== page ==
The new consolidated building will begin construction at the same time as the high school. Concerns were raised in June that the current site was not large enough to build the proposed elementary school, so board members began negotiating a land swap agreement with the Wayne National Forest.

Forest representatives recently announced they agreed to the sell of the 37.75 acres adjacent to the construction site located on County Road 26.

"The decision was made to proceed with the land exchange," said Rick Jones, Ironton Ranger District realty specialist. "They paid fair market value for the land and we will buy land similar in condition that adjoins forest land to replace it."

The sale of the land would have come sooner if not for the paperwork involved with the transfer of government property, Jones added.

"The forest is very interested in rural development of a county," he said. "The development of a new school is always in the public’s interest and we were glad to be a part of it."

Not only will the land exchange give the district more room for the building project, it also provides needed infrastructure, Evans added.

Some advantages of the land acquisition include a more level site for construction, expanded playground opportunities, a wooded area to develop trails and a nature study curriculum, room for future expansion and a reduction of site preparation costs.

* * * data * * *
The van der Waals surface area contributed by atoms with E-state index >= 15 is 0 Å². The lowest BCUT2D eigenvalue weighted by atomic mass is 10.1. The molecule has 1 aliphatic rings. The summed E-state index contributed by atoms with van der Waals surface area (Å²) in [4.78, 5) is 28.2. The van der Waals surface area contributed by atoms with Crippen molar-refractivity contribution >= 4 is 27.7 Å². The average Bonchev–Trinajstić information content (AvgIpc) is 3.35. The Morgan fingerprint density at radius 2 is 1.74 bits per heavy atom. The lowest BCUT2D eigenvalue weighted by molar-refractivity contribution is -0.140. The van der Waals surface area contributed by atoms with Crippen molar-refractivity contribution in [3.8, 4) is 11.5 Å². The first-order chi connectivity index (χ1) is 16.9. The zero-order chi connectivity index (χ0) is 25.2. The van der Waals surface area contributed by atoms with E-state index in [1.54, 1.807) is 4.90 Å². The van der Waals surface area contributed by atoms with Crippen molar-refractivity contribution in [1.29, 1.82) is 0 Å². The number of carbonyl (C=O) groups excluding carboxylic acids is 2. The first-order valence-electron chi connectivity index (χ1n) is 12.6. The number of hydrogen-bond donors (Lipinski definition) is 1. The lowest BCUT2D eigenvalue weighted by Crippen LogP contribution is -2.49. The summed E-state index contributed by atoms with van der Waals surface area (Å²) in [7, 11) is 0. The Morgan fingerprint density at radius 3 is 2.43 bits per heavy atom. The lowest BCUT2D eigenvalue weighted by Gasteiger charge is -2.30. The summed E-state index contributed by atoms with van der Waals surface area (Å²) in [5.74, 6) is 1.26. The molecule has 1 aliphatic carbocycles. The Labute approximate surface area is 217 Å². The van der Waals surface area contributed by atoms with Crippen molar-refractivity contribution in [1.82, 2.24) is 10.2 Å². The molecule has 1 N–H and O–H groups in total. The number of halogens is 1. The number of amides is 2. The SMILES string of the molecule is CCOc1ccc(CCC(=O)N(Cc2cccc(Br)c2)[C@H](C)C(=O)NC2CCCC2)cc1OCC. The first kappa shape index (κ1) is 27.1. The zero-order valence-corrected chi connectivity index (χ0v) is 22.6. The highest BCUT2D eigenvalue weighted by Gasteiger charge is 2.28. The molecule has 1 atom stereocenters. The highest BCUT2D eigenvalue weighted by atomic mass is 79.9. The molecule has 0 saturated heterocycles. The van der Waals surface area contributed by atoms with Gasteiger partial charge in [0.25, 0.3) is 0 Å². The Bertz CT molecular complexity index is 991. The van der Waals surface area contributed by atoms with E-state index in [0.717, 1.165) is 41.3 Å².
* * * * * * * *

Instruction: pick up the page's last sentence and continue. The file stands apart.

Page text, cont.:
A graduate of the Rock Hill High School Class of 1970, Bob Blankenship tried to picture the new school as state and local officials dug into the dirt at the ground-breaking.

"It’s going to be different – the set up," Blankenship said. "They’re going to have everything in one area. But the school plans are really nice. It’s going to be a real nice school."

Newly elected to serve on the Rock Hill Board of Education, Carl Large looks forward to seeing the new schools built.

"I think it’s good it has gotten to this point," Large said. "I’d like it to get started and for us to make progress toward completion."

This was not the first ground-breaking ceremony state Rep. Bill Ogg has attended, and he hopes it’s not the last.

"I think South Point will get theirs, it may take one more time on the ballot," Ogg said. "The City of Ironton, the City of Portsmouth and Wheelersburg – those will be the only ones left. Everyone else in my district will have new schools."

Although the Ohio School Building Assistance funds are a long way from being a cure-all for the state’s educational equity woes, the program is a healthy step in the right direction, Ogg said.

"I’m glad to see another one get started, but I still think funding is the No. 1 thing," he said. "The facilities are nice, but I still think we need to address and settle the school funding formula problems."

Representing the Lawrence County Board of Commission, Paul Herrell smiled proudly as he had his picture taken shoveling dirt at the site.

"It’s well on the way and I’m glad to see it," Herrell said. "Education at this day and time is the answer. And I hope to attend other ground-breakings soon."